Available from Fenwick Food Hall, Newcastle.

L is for liqueurs: Try something different on the alcohol front with a bottle of Lindisfarne Mead – a unique alcoholic fortified wine manufactured on Holy Island.

There’s also a range of liqueurs including cherry, wild peach, strawberry and toffee flavours.

Buy direct from the Holy Island shop, via www.lindisfarne-mead.co.uk or from independent wine merchants.

M is for meat: Support your local independent butcher this Easter. All the meat will be fully traceable, usually locally reared, and properly hung and prepared.

The region boasts a multitude of award-winning outlets including R Green and Son of Longframington, Rothbury Family Butchers, Blagdon Farm Shop, Broom Mill Farm at West Auckland, TR Johnson of Wooler, R Carter and Son of Bamburgh, George Payne in Gosforth and Charles Nicholson of Whitley Bay, to name just a few.

N is for North Shields Fish Quay: Good Friday is traditionally the day fish is eaten.

North Shields Fish Quay is home to many traditional seafood businesses selling direct to the public. So why not take a leisurely stroll around this historic area and pick up your Good Friday dinner along the way?

Buying direct is usually cheaper than going to the supermarkets and the fish will be fresh and seasonal.

O is for oysters: Push the boat out and put oysters on your Easter menu. Lindisfarne Oysters on the north Northumberland coast is a family-run business. It produces high-quality Pacific oysters all year round carefully reared in the North Sea. Buy direct from www.lindisfarneoysters.co.uk

P is for puddings: There are scores of fantastic pudding makers. A few of the names to look out for are Alnwick- based The Proof of the Pudding (try their steamed marmalade and lemon sponge offerings), Heatherslaw Bakery from Crookham near Cornhill-on-Tweed (their Border Tart is sublime) and Beckleberry’s of Blaydon’s amazing patisseries (the chocolate torte is a must).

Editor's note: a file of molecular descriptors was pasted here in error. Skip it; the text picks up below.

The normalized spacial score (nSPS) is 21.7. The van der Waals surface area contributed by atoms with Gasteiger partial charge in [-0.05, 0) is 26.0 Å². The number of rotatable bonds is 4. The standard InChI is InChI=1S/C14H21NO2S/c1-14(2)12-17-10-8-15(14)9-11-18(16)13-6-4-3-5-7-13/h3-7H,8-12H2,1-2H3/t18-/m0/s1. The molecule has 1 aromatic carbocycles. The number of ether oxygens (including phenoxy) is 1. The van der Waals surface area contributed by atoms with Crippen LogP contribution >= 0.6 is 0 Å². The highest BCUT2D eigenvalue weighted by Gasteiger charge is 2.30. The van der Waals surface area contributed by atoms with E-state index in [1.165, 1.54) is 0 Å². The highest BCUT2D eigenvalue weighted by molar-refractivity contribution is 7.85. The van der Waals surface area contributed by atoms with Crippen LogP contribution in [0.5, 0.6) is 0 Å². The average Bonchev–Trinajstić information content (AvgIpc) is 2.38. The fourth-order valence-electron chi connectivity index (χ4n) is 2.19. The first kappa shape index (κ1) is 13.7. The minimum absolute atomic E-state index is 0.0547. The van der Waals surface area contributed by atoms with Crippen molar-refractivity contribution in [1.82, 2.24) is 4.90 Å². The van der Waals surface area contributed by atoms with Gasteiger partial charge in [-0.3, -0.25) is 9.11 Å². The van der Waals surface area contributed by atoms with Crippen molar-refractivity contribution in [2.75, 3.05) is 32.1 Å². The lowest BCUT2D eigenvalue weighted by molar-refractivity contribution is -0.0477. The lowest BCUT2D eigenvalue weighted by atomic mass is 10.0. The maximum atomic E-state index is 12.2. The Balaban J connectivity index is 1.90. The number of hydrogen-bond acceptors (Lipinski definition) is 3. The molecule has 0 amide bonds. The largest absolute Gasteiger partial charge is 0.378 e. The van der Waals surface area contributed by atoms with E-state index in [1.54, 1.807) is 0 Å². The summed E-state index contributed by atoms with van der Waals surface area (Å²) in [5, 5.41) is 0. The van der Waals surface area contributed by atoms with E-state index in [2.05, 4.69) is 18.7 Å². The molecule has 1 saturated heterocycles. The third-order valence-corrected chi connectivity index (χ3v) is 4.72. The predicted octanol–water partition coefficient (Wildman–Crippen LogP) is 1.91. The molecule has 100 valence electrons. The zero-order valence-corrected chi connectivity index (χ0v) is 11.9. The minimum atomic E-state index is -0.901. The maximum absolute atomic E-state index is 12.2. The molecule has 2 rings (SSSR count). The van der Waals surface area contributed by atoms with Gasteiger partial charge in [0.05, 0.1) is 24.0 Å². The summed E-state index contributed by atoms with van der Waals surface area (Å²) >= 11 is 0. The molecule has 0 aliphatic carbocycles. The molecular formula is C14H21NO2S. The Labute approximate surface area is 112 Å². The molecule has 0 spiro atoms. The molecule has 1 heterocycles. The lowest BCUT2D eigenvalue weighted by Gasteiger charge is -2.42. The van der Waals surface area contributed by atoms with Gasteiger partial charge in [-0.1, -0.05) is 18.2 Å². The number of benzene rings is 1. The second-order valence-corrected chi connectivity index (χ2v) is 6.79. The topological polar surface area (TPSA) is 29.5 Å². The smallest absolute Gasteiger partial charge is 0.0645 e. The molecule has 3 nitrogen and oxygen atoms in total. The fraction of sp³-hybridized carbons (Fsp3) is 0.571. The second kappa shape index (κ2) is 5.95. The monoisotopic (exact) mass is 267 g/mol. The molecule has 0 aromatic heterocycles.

Q is for quiches: If you’re throwing a party over Easter or fancy a light lunch then a homemade quiche from Wallsend-based Gingersnaps would hit the spot.

Find them at Ashington, Blyth and Tynemouth Station markets every week as well as the monthly Morpeth Farmers’ Market, or order direct on 07970 616 702.

Best-sellers are quiche Lorraine, cheese and onion and broccoli.

R is for Rose Lemonade: Hexham-based Fentiman’s sparkling Rose Lemonade is a sophisticated alternative to alcohol.

Made with the juice of real lemons and pure rose otto oil, it has a beautifully refreshing taste and summery aroma. Drink it chilled, Champagne style.

Available from farm shops, delicatessens and major supermarkets.

S is for Simnel cake: The centrepiece of any Easter gathering, Simnel cakes are traditionally decorated with either springtime flowers or toasted marzipan balls representing the 11 faithful apostles.

You’re still in time to order one of Bettys handmade cakes (www.bettys.co.uk). We know they’re based in Yorkshire, but they’re nearly local. Their Simnel cake looks stunning, is baked to a traditional recipe and is packed full of plump vine fruits and seasonal spices.